8. Carefully slip the solid end of the drill between the magnet and the sensor while SLOWLY turning the wheel. If it is tight, don't force it as you may break something. Instead, gently and gradually bend the bracket out until the drill just slips between the magnet and the sensor. Mine is set so that the drill was actually just supported between the two.
  9. Test the readings again as in Step 4.
  10. The sensor should now be set about right and the ergonometer work well. Mine is now very stable. If not, you could try very slight adjustments in or out on your particular machine. The 7/64" drill is slightly smaller than the 3 mm, so you might try bending "out" first. You can also try using other drill bits between 2 mm (5/64") and 4 mm (5/32") as gauges.
  11. One more note: While adjusting mine, it appeared that the computer chip must have some means of steadying itself based on what it is receiving from the sensor. Even before I got mine dialed in, the readings appeared to converge over several minutes toward a steadier (albeit not steady enough) number. Don't be surprised if you see this too but also don't accept it as being as good as you can get. Good luck!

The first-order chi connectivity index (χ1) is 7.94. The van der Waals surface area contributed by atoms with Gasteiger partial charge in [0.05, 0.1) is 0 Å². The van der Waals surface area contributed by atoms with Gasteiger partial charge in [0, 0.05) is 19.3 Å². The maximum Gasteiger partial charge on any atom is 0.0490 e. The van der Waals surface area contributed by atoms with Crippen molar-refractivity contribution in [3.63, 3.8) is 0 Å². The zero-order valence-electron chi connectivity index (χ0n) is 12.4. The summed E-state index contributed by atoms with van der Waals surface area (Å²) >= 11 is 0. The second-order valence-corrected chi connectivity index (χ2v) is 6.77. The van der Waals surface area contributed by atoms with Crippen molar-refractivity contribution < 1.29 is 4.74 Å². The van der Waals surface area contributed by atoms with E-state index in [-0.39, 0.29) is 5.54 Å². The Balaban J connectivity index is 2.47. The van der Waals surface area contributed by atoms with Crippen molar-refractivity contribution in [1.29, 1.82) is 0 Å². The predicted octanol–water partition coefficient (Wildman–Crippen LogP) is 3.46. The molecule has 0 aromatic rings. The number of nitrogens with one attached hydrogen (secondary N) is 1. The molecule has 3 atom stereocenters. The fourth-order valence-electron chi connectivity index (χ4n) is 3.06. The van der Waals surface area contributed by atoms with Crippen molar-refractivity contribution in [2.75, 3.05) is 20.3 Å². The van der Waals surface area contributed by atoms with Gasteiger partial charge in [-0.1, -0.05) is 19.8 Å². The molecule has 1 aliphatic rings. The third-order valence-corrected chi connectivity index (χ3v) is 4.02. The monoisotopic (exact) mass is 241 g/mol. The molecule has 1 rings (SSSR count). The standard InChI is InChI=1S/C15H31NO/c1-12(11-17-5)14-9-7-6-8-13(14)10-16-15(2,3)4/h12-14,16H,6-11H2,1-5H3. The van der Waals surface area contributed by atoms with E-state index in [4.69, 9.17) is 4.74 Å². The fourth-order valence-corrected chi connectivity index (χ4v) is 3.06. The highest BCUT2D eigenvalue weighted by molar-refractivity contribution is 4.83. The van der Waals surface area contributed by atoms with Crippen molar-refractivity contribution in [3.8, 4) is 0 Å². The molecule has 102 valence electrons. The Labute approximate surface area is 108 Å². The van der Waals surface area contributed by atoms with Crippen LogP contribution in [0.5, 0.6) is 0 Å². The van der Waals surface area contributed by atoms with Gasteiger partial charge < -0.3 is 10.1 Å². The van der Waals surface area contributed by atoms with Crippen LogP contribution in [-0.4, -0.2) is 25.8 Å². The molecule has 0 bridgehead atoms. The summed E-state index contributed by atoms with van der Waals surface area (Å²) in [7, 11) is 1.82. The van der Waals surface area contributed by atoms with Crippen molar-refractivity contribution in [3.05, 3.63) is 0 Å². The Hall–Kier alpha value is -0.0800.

Schwinn Original... • Answered on Jul 18, 2020

This review says rower foot plate can not be adjusted to difference angles. At below link you can view the owners manual and service manual Adjustment for straps helpful hints May help for straps

Schwinn Cycling • Answered on May 04, 2020

Look for the serial number on the lower head tube (right above the wheel on the front of the bike) for Schwinns produced between 1970 and 1979. Those produced after these dates will usually have a serial number stamped on the bottom bracket shell (the rear axle hanger holding the wheel in place).

Schwinn Cycling • Answered on Apr 23, 2020